So last year, after Bergelt Litchfield beat out more than 30 agencies, many bigger and better known, to win the subway account, it launched Phase 1 of this uphill fight, with newspaper, radio and transit ads. The objective was to tell New Yorkers, particularly the 35 percent who are infrequent users, that the much-maligned subways were getting better.

In many ways, they were. Since the system's generally acknowledged nadir in the early '80s, before a capital improvement program began pouring $12 billion into subways and buses, the Transit Authority has purchased 1,775 new cars and rebuilt 3,000; by 1992 the entire fleet of 5,900 cars will be new or rebuilt. Better than 90 percent of the fleet is now air-conditioned (compared with 35 percent 10 years ago). The war on graffiti was declared won in May 1989; cars are virtually graffiti-free, though many of the stations are still so adorned. But, Cianciotti says, "people who were riding the subways weren't always aware of the changes. You'd get on a train and see no graffiti and say, 'I must be lucky.' "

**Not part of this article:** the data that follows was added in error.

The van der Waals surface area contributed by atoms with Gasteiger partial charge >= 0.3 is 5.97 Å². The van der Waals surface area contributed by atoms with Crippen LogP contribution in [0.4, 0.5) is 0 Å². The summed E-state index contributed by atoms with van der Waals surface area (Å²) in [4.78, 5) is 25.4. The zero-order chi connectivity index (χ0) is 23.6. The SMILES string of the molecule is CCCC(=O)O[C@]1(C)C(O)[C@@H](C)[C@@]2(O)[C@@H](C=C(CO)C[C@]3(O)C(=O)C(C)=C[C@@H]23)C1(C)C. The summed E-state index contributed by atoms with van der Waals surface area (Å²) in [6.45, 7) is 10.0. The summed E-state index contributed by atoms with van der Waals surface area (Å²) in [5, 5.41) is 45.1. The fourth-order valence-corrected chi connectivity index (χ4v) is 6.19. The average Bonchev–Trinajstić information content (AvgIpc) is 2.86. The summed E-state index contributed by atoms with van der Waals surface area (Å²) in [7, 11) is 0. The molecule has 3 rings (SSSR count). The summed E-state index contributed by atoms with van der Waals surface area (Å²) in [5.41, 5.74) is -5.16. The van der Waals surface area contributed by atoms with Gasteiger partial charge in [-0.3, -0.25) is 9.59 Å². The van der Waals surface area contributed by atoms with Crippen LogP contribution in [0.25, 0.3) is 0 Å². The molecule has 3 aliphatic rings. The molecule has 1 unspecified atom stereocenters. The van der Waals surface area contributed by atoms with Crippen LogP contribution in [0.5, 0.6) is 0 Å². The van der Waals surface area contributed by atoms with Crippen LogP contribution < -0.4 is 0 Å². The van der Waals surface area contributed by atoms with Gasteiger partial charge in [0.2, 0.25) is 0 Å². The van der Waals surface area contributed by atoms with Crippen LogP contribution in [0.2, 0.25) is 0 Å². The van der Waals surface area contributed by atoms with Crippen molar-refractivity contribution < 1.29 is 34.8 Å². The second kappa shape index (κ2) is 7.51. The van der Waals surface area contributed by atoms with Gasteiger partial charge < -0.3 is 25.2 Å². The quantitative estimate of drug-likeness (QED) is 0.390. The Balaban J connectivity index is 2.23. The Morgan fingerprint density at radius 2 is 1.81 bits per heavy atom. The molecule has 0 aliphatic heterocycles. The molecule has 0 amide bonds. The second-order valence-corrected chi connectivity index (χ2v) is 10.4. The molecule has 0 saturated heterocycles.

In fact, familiarity clearly breeding contempt, longtime city residents had more hostile attitudes toward the subways than newcomers, surveys showed. In small research "focus" groups, Lender recalls, "people would come in and ventilate. They'd just complain and pound the table... ."